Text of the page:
With respect to FIG. 19, it illustrates an isometric view of the cover 710 of the pocket assembly 420 of FIG. 6 in accordance with an exemplary embodiment of the present invention. The cover 710 further includes a second guide pin cup 905, a second flipper guide rib 910, and a slider stop 915. The slider stop 915 on the cover 710 limits the movement of the slider 730 towards the cover 710 so that enough clearance is provided to allow the flipper 520 to be inserted into the pocket assembly 420. In one embodiment, the guide pin 715 is held in the first guide pin cup 805, the second guide pin cup 905 between the pocket housing 700 and the cover 710.

In accordance with an exemplary embodiment of the present invention, FIG. 20 illustrates an isometric view of the locking pin subassembly 725 of the pocket assembly 420 of FIG. 6. The locking pin subassembly 725 includes a locking pin carrier 1000 with an ON locking pin 1005 and an OFF locking pin 1010 attached. The locking pin subassembly 725 further includes a mounting hole 1015 in the locking pin carrier 1000.

The mounting hole 1015 is configured to allow at least one locking pin to be mounted about the hollow cylinder 737 that is provided on the slider 730. The return spring 720 is installed about the guide pin 715 between the locking pin subassembly 725 and the pocket housing 700 to aid in the locking mechanism 705 return and to maintain a contact between the locking pin carrier 1000 and the slider 730.

A plurality of blocking tabs 1020(1-4) are provided over a tip 1025 of the ON locking pin 1005. The plurality of blocking tabs 1020(1-4) have a diameter greater than the diameter of an ON locking hole among the first and second locking pin holes 800a, 800b, therefore blocking any attempt to insert the ON locking pin 1005 into the ON locking hole on the circuit breaker handle, thus preventing locking of the circuit breaker 10 in the ON state.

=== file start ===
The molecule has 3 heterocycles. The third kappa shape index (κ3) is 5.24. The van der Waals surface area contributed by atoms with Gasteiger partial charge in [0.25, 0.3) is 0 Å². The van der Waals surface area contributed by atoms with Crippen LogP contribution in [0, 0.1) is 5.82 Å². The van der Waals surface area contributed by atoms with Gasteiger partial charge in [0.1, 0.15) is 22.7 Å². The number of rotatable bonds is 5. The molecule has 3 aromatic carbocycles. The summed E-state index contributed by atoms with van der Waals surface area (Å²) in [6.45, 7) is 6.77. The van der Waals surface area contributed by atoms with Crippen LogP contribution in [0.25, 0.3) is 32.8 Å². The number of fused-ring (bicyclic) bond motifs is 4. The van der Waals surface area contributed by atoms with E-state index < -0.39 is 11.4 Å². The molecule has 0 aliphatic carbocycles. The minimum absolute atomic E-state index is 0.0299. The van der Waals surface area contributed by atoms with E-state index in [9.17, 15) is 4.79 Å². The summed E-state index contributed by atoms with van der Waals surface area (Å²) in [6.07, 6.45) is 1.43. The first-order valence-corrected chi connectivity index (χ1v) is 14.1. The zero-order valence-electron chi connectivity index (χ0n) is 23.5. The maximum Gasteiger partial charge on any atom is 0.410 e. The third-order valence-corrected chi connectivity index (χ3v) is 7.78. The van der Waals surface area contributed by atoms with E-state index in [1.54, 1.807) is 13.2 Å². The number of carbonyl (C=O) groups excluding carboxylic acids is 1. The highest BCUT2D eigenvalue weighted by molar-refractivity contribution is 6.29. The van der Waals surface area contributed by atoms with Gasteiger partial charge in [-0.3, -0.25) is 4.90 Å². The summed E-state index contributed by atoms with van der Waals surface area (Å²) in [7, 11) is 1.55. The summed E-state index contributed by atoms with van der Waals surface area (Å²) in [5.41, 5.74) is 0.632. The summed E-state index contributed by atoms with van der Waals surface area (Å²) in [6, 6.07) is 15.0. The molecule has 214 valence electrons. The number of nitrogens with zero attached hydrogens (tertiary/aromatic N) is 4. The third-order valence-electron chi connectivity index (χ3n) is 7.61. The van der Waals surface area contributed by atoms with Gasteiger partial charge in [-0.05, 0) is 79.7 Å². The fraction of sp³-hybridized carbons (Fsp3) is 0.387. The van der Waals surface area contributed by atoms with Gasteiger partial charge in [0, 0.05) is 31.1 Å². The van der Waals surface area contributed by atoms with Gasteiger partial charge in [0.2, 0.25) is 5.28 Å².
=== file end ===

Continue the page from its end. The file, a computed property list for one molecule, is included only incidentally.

The plurality of blocking tabs 1020(1-4) are molded over an exposed end of the ON locking pin 1005 to provide access to a feature of locking the circuit breaker 10 in an ON state by a user by mechanically modifying the locking pin subassembly 725 by removing one or more blocking tabs of the plurality of blocking tabs 1020(1-4) to fully expose the ON locking pin 1005. Accordingly, a modification is required to activate the locking ON feature. This modification is irreversible and distinct to show a user intent. This provision allows a user to add the locking ON feature selectively via an irreversible and deliberate, but simple modification.

The techniques described herein can be particularly useful for locking with a key locking device a Circuit Breaker (CB). While particular embodiments are described in terms of the cylinder lock 500, the techniques described herein are not limited to cylinder locks but can also use locks with other locking mechanisms, such as sliding locks.

FIG. 21 illustrates an isometric view of the accessory cover 205 with the cylinder lock assembly 430 in accordance with an exemplary embodiment of the present invention. FIGS. 22-24 illustrate isometric and cross-sectional views of the accessory cover 205 without a ring and a lock 1200 in accordance with an exemplary embodiment of the present invention. FIG. 25 illustrates an isometric view of the accessory cover 205 without a ring in accordance with an exemplary embodiment of the present invention.

FIGS. 26-29 illustrate views of a cylinder lock 1600 and a lock housing 1605 in accordance with an exemplary embodiment of the present invention. The lock housing 1605 is provided to mount the cylinder lock 1600 of the cylinder lock assembly 430. The lock housing 1605 includes a snap 1610. The accessory cover 205 having a cylinder lock mounting hole installs the cylinder lock assembly 430 using the snap 1610 of the lock housing 1605. When the circuit breaker 10 is locked with the cylinder lock assembly 430, the flipper 520 captures the guide pin 715 locking the cylinder lock assembly 430 to the pocket assembly 420 thus preventing the separation of two assemblies.